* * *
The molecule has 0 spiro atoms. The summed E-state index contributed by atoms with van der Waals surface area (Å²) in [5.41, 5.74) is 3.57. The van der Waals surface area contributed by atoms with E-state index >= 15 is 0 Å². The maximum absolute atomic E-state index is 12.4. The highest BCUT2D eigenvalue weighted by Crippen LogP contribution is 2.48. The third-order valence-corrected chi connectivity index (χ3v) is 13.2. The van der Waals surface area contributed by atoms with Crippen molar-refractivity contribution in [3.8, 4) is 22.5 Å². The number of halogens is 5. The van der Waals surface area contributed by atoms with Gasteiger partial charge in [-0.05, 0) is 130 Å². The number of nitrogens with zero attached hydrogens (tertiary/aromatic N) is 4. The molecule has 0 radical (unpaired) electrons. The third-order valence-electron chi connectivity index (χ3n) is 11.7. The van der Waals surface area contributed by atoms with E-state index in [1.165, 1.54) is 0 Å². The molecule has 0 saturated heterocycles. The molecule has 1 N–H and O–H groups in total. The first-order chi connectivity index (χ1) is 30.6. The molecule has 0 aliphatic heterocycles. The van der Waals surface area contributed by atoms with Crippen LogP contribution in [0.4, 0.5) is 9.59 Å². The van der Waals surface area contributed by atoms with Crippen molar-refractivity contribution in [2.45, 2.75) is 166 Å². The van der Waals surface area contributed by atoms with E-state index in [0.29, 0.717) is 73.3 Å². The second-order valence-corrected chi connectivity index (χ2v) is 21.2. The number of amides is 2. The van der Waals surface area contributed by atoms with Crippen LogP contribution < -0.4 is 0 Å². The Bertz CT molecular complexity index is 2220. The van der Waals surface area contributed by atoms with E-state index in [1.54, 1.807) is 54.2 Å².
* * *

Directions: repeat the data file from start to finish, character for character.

The molecule has 0 spiro atoms. The summed E-state index contributed by atoms with van der Waals surface area (Å²) in [5.41, 5.74) is 3.57. The van der Waals surface area contributed by atoms with E-state index >= 15 is 0 Å². The maximum absolute atomic E-state index is 12.4. The highest BCUT2D eigenvalue weighted by Crippen LogP contribution is 2.48. The third-order valence-corrected chi connectivity index (χ3v) is 13.2. The van der Waals surface area contributed by atoms with Crippen molar-refractivity contribution in [3.8, 4) is 22.5 Å². The number of halogens is 5. The van der Waals surface area contributed by atoms with Gasteiger partial charge in [-0.05, 0) is 130 Å². The number of nitrogens with zero attached hydrogens (tertiary/aromatic N) is 4. The molecule has 0 radical (unpaired) electrons. The third-order valence-electron chi connectivity index (χ3n) is 11.7. The van der Waals surface area contributed by atoms with E-state index in [1.165, 1.54) is 0 Å². The molecule has 0 saturated heterocycles. The molecule has 1 N–H and O–H groups in total. The first-order chi connectivity index (χ1) is 30.6. The molecule has 0 aliphatic heterocycles. The van der Waals surface area contributed by atoms with Crippen LogP contribution in [0.4, 0.5) is 9.59 Å². The van der Waals surface area contributed by atoms with Crippen molar-refractivity contribution in [2.45, 2.75) is 166 Å². The van der Waals surface area contributed by atoms with E-state index in [0.29, 0.717) is 73.3 Å². The second-order valence-corrected chi connectivity index (χ2v) is 21.2. The number of amides is 2. The van der Waals surface area contributed by atoms with Crippen LogP contribution < -0.4 is 0 Å². The Bertz CT molecular complexity index is 2220. The van der Waals surface area contributed by atoms with E-state index in [1.54, 1.807) is 54.2 Å².